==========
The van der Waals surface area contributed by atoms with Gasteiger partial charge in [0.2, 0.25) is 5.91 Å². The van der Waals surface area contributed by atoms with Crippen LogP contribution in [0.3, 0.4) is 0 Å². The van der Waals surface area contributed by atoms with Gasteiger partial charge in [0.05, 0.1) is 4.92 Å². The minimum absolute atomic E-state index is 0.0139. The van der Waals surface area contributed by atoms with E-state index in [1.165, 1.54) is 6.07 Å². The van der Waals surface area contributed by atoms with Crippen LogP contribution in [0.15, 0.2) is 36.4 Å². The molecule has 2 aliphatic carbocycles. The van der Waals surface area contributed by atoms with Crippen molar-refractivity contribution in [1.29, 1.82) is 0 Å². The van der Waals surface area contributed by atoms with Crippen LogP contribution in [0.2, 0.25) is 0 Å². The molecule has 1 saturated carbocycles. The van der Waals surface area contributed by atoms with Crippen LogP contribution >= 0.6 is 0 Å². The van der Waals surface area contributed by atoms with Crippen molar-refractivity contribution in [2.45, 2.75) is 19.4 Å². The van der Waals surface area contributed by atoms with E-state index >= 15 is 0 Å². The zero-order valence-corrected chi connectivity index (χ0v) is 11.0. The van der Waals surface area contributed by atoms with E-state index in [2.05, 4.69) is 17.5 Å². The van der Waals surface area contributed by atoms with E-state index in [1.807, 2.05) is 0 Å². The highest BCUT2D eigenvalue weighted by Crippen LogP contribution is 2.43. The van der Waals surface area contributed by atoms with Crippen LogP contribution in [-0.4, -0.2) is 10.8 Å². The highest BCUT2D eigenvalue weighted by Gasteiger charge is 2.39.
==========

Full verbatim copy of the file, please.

The van der Waals surface area contributed by atoms with Gasteiger partial charge in [0.2, 0.25) is 5.91 Å². The van der Waals surface area contributed by atoms with Crippen LogP contribution in [0.3, 0.4) is 0 Å². The van der Waals surface area contributed by atoms with Gasteiger partial charge in [0.05, 0.1) is 4.92 Å². The minimum absolute atomic E-state index is 0.0139. The van der Waals surface area contributed by atoms with E-state index in [1.165, 1.54) is 6.07 Å². The van der Waals surface area contributed by atoms with Crippen LogP contribution in [0.15, 0.2) is 36.4 Å². The molecule has 2 aliphatic carbocycles. The van der Waals surface area contributed by atoms with Crippen molar-refractivity contribution in [1.29, 1.82) is 0 Å². The van der Waals surface area contributed by atoms with Crippen LogP contribution in [0.2, 0.25) is 0 Å². The molecule has 1 saturated carbocycles. The van der Waals surface area contributed by atoms with Crippen LogP contribution >= 0.6 is 0 Å². The van der Waals surface area contributed by atoms with Crippen molar-refractivity contribution in [2.45, 2.75) is 19.4 Å². The van der Waals surface area contributed by atoms with E-state index >= 15 is 0 Å². The zero-order valence-corrected chi connectivity index (χ0v) is 11.0. The van der Waals surface area contributed by atoms with E-state index in [2.05, 4.69) is 17.5 Å². The van der Waals surface area contributed by atoms with E-state index in [1.807, 2.05) is 0 Å². The highest BCUT2D eigenvalue weighted by Crippen LogP contribution is 2.43. The van der Waals surface area contributed by atoms with Crippen LogP contribution in [-0.4, -0.2) is 10.8 Å². The highest BCUT2D eigenvalue weighted by Gasteiger charge is 2.39.